3:30 p.m. After the galleries, we love to stop by Beta5 chocolates, a local gem that keeps picking up international awards. We usually pick and choose the little ones because we want to try as many different kinds as possible.

4:00 p.m. In the afternoon, I usually split off from the family for a bit and pop into the office. Sometimes I’ll bring Mica with me and he’ll sit and play Minecraft. We were trying to get him to build some of our projects in Minecraft; he actually also just started 3D modelling the other night.


6:00 p.m. We collaborated with local interior designer Mark George on Angus An’s latest restaurant, Fat Mao, and now we really enjoy the noodles there. We’ll usually go for a Chinatown salad or braised duck noodles with soft-boiled egg.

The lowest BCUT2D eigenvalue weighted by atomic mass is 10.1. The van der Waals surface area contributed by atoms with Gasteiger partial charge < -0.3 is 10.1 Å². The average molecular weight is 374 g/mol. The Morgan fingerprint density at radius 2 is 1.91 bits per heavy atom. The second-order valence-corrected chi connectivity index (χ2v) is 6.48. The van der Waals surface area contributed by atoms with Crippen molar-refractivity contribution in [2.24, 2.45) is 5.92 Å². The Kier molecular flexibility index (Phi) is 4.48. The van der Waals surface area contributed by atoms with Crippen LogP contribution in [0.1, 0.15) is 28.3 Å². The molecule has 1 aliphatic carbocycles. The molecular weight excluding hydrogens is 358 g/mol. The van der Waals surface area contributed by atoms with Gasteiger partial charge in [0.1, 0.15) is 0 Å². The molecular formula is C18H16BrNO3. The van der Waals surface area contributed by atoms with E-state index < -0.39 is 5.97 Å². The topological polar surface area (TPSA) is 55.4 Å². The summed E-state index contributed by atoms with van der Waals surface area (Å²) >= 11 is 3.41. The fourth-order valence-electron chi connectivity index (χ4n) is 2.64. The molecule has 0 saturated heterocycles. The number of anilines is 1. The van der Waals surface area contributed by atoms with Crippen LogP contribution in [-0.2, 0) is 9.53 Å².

8:00 p.m. After dinner, we would probably drop Mica off with a friend while Harley and I grab a drink at the Keefer Bar. We really enjoy the cocktail list there. I think there’s something cool about the design of that place—it kind of forces you to be intimate because of the layout. The menu is so diverse that we like to try new things each time we go. The bartenders there are all such pros, especially with the fusion of Asian influence and cocktail cuisine mixed in there. I also really like the Diamond, which is also located in the neighbourhood, especially in the summer when you are lucky enough to get a seat at the window—those windows actually open, you know—and you can look down at the square. It’s such a rare moment because you’re just looking down at Gastown; it’s such a cool, rare viewpoint of this city.